New high-resolution images of the Fomalhaut debris disk system from the James Webb Space Telescope (JWST) revealed the discovery of a new asteroid belt in a distant solar system. This provided evidence of a complex and possibly active solar system, according to researchers.
In a peer-reviewed study published in Nature Astronomy, a 440-million-year-old star called Fomalhaut hosts one of the universe's best-known debris disks. Though it is approximately 25 light years away from our solar system, researchers have learned that Fomalhaut's debris disks (made of pebbles, dust, and other star remnants) can be compared to an asteroid. Specifically, they can be compared to asteroids in our solar system. The sensitivity of JWST has revealed complex features of the belts that had not been seen before.
András Gáspár, a lead researcher on this study, along with his colleagues, analyzed the images collected of the debris following the debris system. Gáspár and team used the Mid-Infrared Instrument available onboard the JWST to further analyze images. The images shown revealed an outer ring that was previously unseen because it was narrow and because the gravitational pull of unseen planets hidden in the belts.
This newly discovered belt may have been discovered after a collision triggered a dust cloud.
The build of the debris belts, their alignment, and evidence of collision events suggest that Fomalhaut is surrounded by a dynamically active planetary system, according to study authors.
What is a Kuiper belt?
The Kuiper belt is a flat ring of icy bodies revolving around the sun that come from Neptune. The "belt" is made of millions of objects, primarily debris from outer planets, with orbits on the plane of the solar system, according to Brittanica.
This formation is also believed to be the source of comets only seen for a short period of time, typically those which orbit the sun for less than 20 years. The Kuiper belt was undetected until the 1990s, according to scientists, when sensitive light detectors and larger telescopes became more readily available to researchers.
The Kuiper belt was formed as a result of the aforementioned debris disks. Their dust grains lead to the formation of "planetesimals," before becoming rocky planets and even gas-rich planets, according to scientists at Pennsylvania State University. While planetary growth can be complicated, dust and gas can keep the planet from forming properly.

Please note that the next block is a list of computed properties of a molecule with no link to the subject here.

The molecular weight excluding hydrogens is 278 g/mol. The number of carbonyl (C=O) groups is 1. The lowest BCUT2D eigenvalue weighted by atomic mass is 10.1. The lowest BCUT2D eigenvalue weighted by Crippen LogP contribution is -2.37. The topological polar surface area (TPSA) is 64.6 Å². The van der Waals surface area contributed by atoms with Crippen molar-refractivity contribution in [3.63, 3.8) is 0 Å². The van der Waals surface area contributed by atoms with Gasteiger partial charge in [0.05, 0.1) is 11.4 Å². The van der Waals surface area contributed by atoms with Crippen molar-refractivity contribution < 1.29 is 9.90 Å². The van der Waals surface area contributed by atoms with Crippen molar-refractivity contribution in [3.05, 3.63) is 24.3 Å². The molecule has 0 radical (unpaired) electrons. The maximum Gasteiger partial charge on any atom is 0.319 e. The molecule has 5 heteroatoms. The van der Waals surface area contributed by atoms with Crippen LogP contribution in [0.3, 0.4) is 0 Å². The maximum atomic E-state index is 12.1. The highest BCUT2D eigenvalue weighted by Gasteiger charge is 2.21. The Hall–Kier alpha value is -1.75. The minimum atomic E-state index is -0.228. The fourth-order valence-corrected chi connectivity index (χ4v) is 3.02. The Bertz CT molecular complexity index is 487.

What is an asteroid and what can it teach us about Earth?
Asteroids are made up mostly of rocks, therefore keeping them from typically forming a tail when approaching the sun. Comets are different - they are comprised of both ice and rock and form tails near the sun as they are vaporized and blasting off any materials on their surface and producing a trail of anything in excess. They leave trails of this material in passing.
When Earth passes a debris trail, that's what creates what we see as a meteor shower - a swarm of shooting stars!
Asteroids also have the potential to teach us about the origins of Earth and other planets in the solar system. According to a previous study, identifying the composition of asteroid 162173 Ryugu, scientists were able to learn more about the origins of life on Earth based on the composition of this asteroid.
Ryugu is believed to be an Ivuna-like carbonaceous chondrite (CI chondrite) asteroid, meaning its chemical composition is similar to the Sun's photosphere. In other words, it can basically be said to be similar to what the Sun was made out of if all the gas was taken away. This is important because it is essentially an early image of the solar system's earliest moments.
The Hayabusa2 mission brought back a sample from the asteroid that has been perfectly preserved without being exposed to the atmosphere. For this reason, the sample is untainted and remains the ideal material for studying the early days of the solar system.
Earth also has volatile elements like zinc. However, it is located nowhere near the outer asteroid belt but is closer to the Sun.
So how did it get elements like zinc? Most likely, Earth in its formation managed to accrete a number of volatile materials from the outer solar system. The Ryugu sample, which has high-purity materials ripe for analysis, has these same volatile elements from the early days of the solar system. It may be that they are the best tools to study these early building blocks of the planet on which we all live.